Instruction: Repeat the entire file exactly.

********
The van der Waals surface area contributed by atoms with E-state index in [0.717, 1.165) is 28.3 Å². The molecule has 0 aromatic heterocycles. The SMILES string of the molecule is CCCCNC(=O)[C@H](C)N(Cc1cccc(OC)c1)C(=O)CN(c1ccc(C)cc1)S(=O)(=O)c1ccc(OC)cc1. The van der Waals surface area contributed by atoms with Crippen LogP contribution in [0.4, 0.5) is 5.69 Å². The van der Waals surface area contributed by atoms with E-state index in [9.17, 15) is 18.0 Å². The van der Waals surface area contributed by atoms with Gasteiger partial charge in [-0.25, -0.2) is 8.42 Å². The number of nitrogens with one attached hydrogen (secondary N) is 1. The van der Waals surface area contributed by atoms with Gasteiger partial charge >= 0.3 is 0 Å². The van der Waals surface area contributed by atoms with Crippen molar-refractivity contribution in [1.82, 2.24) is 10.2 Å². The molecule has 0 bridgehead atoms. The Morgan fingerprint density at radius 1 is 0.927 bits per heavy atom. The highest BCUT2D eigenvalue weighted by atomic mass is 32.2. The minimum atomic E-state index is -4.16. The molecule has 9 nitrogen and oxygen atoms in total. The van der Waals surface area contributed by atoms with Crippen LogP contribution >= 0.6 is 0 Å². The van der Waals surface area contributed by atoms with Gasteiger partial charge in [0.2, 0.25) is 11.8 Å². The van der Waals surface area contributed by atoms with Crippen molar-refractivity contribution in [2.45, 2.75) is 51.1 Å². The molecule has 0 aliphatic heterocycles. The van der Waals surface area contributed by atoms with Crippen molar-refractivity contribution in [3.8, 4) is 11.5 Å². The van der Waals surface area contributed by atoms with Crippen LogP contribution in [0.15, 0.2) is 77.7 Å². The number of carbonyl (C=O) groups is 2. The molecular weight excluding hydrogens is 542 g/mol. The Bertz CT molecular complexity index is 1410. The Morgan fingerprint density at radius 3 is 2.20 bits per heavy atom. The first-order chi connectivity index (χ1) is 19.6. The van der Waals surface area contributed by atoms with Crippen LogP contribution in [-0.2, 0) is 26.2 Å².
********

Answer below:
The van der Waals surface area contributed by atoms with E-state index in [0.717, 1.165) is 28.3 Å². The molecule has 0 aromatic heterocycles. The SMILES string of the molecule is CCCCNC(=O)[C@H](C)N(Cc1cccc(OC)c1)C(=O)CN(c1ccc(C)cc1)S(=O)(=O)c1ccc(OC)cc1. The van der Waals surface area contributed by atoms with Crippen LogP contribution in [0.4, 0.5) is 5.69 Å². The van der Waals surface area contributed by atoms with E-state index in [9.17, 15) is 18.0 Å². The van der Waals surface area contributed by atoms with Gasteiger partial charge in [-0.25, -0.2) is 8.42 Å². The number of nitrogens with one attached hydrogen (secondary N) is 1. The van der Waals surface area contributed by atoms with Gasteiger partial charge >= 0.3 is 0 Å². The van der Waals surface area contributed by atoms with Crippen molar-refractivity contribution in [1.82, 2.24) is 10.2 Å². The molecule has 0 bridgehead atoms. The Morgan fingerprint density at radius 1 is 0.927 bits per heavy atom. The highest BCUT2D eigenvalue weighted by atomic mass is 32.2. The minimum atomic E-state index is -4.16. The molecule has 9 nitrogen and oxygen atoms in total. The van der Waals surface area contributed by atoms with Crippen LogP contribution >= 0.6 is 0 Å². The van der Waals surface area contributed by atoms with Gasteiger partial charge in [0.2, 0.25) is 11.8 Å². The van der Waals surface area contributed by atoms with Crippen molar-refractivity contribution in [2.45, 2.75) is 51.1 Å². The molecule has 0 aliphatic heterocycles. The van der Waals surface area contributed by atoms with Crippen molar-refractivity contribution in [3.8, 4) is 11.5 Å². The van der Waals surface area contributed by atoms with Crippen LogP contribution in [0.15, 0.2) is 77.7 Å². The number of carbonyl (C=O) groups is 2. The molecular weight excluding hydrogens is 542 g/mol. The Bertz CT molecular complexity index is 1410. The Morgan fingerprint density at radius 3 is 2.20 bits per heavy atom. The first-order chi connectivity index (χ1) is 19.6. The van der Waals surface area contributed by atoms with Crippen LogP contribution in [-0.2, 0) is 26.2 Å².